“The concern continues to be about what to do about Italy and Greece,” says Sam Stovall, chief equity strategist for S&P Capital IQ in New York. “But, France is also a concern – if France is downgraded it would be a blow because it would in essence weaken one of the two pillars of Europe holding up the rest of it.”
However, some investors are already anticipating France’s credit will be dropped from AAA to AA by the rating agencies.
“It’s not a question of if but a question of when S&P downgrades France,” says Anthony Valeri, market strategist for LPL Financial in Los Angeles. “In all reality back in August there was more cause to downgrade France than the US because its debt to GDP [ratio] is worse than [that of] the US.”
Concern over the twin debt problems in the US and Europe is so strong that investors are even ignoring some signs the US economy is improving somewhat. On Monday, the National Association of Realtors reported existing home sales in October were up 1.4 percent – better than expected by Wall Street economists. However, home prices fell 4.7 percent year over year.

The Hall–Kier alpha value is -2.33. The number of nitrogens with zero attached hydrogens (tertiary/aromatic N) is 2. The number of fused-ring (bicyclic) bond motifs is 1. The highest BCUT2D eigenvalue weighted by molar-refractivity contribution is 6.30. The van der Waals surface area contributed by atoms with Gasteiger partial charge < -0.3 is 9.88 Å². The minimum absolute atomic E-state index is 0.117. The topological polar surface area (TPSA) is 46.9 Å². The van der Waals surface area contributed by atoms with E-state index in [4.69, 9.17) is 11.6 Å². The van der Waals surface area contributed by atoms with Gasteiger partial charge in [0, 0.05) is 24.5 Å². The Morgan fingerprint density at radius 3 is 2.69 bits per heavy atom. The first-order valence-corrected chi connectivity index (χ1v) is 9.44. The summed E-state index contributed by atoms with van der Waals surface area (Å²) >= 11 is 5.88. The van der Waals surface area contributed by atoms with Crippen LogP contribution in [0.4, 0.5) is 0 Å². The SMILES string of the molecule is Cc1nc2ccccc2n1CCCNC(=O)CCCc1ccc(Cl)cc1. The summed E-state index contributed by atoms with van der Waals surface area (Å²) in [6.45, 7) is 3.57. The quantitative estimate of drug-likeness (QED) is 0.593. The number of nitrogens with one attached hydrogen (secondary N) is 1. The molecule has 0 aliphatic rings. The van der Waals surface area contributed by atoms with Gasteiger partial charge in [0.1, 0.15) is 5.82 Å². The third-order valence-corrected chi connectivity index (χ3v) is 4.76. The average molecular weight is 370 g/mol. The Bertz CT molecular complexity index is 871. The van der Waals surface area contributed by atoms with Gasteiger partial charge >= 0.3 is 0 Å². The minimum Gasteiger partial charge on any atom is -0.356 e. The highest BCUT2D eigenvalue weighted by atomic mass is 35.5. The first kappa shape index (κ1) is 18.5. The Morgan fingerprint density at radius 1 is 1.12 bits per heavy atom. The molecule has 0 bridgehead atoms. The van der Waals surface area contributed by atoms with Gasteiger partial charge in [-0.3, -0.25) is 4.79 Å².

“The economic data was pretty good and it did not have any impact at all,” says Mr. Valeri. “The market just ignored it.”
If the super committee is unable to reach agreement by the end of Monday, the law provides for automatic cuts in the federal budget starting in January 2013. However, many on Wall Street doubt this will actually happen.